Martin spends...........time in museums and libraries looking at old maps and shipping records.

a) a few b) many c) a great deal of d) all

I have chosen b but i'm not sure that right answer is. A great deal of can seem to me the right answer but i don't know exactly

if c is correct why and what is the difference between b and c of course according to the question?
c) is the correct usage. The words "many" and "few" relate to a number, as in "There are many birds in the yard" or " There are a few bananas left." In other words you could substitute a number like "seven" in place of "many" and the sentence would make sense. The phrase "a great deal of . . ." relates to an amount or volume, as in "There is a great deal of snow on the ground." The word "time" cannot not counted, i.e. you can't put a number to it. If, however, the sentence read "Martin spends . . . hours at the museum . . " you would then use "many" or "a few." Hours can be counted.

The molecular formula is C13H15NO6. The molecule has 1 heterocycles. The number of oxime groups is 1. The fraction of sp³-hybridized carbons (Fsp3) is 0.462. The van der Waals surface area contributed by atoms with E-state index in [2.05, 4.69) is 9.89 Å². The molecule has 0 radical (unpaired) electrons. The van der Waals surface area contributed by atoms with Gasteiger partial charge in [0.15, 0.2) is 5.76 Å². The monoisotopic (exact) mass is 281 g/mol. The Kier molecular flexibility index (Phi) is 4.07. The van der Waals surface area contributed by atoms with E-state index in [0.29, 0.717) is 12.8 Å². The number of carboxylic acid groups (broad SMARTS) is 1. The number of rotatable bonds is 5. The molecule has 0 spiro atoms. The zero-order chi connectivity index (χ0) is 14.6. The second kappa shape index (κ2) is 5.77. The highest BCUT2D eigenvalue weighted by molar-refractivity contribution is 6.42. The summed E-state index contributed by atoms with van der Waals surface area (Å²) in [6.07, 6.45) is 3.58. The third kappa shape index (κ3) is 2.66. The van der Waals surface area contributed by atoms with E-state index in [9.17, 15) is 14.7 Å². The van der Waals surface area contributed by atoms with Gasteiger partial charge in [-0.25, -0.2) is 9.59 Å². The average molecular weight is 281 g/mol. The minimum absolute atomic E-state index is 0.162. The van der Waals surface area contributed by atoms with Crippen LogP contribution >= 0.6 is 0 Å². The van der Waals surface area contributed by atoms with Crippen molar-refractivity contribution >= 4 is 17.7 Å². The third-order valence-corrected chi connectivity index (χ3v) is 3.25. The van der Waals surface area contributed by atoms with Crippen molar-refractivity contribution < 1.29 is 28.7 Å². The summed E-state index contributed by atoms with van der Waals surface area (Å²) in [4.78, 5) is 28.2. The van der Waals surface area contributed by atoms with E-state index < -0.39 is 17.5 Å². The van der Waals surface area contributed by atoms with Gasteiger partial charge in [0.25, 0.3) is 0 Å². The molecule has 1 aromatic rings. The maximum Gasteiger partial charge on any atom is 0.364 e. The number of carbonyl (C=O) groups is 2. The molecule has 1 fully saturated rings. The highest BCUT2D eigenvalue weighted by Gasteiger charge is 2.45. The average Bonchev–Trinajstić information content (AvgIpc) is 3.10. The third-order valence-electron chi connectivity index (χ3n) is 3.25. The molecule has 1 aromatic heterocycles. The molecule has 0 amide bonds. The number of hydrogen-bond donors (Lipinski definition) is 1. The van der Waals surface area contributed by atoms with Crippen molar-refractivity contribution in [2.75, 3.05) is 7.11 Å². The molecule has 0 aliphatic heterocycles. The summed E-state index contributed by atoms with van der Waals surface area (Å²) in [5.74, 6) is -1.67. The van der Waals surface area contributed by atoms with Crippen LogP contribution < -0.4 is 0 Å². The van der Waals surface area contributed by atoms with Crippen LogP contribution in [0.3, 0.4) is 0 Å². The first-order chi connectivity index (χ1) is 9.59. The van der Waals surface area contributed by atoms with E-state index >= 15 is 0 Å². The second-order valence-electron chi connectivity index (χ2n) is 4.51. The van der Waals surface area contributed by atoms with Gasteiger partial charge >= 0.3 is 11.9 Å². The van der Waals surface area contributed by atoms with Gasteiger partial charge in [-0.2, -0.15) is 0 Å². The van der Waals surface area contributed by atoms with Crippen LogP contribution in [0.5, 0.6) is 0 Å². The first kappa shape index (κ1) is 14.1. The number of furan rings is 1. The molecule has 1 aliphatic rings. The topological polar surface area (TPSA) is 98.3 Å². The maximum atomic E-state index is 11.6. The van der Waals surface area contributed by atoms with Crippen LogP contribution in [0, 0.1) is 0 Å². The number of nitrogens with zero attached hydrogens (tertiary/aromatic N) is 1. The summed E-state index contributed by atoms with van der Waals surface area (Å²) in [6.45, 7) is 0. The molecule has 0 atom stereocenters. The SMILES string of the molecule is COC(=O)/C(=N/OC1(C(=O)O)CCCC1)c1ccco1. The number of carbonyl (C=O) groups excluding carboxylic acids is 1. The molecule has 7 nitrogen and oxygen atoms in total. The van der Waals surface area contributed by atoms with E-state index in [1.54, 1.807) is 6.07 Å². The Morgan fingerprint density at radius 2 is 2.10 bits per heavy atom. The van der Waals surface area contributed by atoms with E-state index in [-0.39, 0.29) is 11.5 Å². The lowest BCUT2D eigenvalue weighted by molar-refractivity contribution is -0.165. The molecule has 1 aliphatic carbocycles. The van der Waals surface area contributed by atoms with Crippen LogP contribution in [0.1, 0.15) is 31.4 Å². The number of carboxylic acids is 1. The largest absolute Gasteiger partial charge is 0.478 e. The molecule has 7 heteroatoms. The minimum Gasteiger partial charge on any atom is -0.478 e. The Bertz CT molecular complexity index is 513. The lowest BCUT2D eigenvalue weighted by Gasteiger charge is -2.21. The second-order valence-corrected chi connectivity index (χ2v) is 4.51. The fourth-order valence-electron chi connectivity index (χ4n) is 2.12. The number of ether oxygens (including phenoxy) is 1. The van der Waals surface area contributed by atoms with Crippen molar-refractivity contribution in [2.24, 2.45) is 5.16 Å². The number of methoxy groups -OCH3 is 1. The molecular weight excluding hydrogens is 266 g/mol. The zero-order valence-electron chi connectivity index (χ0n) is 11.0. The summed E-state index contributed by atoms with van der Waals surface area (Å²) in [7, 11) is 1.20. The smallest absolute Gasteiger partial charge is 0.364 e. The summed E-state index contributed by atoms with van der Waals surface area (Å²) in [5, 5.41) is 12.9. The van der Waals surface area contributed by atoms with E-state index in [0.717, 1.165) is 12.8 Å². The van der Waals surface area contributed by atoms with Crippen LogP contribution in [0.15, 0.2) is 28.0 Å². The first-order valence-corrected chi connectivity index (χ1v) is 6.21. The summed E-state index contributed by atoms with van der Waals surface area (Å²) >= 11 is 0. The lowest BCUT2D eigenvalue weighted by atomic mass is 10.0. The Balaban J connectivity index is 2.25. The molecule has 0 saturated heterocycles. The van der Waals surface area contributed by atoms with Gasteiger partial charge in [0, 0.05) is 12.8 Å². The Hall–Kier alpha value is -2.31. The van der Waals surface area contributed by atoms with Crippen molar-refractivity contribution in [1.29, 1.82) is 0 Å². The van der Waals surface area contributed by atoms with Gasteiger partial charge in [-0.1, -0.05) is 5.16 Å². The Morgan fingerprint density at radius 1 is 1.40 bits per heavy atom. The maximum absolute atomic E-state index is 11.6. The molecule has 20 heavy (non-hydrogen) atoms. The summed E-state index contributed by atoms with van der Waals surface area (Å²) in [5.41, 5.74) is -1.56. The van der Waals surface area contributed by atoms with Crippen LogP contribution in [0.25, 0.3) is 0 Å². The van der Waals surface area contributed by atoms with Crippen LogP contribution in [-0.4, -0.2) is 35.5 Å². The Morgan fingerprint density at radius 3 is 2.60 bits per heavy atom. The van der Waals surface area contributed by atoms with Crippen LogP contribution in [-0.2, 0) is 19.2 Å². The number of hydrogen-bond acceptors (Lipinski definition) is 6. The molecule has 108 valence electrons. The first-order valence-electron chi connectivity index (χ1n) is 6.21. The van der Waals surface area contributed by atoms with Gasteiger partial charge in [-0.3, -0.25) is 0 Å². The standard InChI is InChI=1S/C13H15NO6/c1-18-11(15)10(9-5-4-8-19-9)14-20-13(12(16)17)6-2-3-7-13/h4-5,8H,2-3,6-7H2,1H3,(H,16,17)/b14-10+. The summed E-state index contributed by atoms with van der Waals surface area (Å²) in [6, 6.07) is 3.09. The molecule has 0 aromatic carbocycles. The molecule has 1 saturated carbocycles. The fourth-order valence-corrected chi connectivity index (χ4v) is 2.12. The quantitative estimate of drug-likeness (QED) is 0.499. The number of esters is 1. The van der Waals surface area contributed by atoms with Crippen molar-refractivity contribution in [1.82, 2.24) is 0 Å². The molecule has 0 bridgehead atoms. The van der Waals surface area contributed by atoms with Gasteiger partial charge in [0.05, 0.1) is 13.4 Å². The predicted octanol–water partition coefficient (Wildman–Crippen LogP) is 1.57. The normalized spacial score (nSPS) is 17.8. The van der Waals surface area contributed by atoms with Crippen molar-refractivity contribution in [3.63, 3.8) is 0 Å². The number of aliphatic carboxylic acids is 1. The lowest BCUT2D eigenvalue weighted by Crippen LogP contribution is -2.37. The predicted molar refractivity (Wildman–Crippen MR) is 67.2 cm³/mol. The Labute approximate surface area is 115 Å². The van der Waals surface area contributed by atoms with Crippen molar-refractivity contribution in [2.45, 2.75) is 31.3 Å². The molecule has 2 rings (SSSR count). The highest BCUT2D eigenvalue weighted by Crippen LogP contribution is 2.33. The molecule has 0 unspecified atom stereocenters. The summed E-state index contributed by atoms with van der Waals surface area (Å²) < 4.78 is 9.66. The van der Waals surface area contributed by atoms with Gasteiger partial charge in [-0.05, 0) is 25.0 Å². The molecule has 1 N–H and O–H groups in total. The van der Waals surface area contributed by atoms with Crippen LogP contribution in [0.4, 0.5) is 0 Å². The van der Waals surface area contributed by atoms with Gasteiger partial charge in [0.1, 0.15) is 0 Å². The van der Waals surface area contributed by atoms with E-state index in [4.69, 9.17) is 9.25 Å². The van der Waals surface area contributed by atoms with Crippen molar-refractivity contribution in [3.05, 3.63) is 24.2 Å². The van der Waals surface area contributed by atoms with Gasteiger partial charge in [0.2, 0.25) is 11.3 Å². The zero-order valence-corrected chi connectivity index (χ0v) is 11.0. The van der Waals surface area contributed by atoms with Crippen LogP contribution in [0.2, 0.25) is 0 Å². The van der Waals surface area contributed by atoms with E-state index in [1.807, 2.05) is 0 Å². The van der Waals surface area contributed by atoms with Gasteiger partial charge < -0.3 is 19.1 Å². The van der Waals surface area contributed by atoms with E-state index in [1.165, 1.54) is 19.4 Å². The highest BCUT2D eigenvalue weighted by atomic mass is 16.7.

i see the solution mahlon, i expected so but i wasn't sure now i got it. In that case we can say a lot of instead of a great deal of, can't we?
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That's correct, although I am not a fan of the expression "a lot." There is nothing really wrong with it, but it is rather informal. The meaning, however, would be clear.
Instead of 'a lot of' or 'a great deal of' you could choose 'a good deal of' or 'plenty of' as well.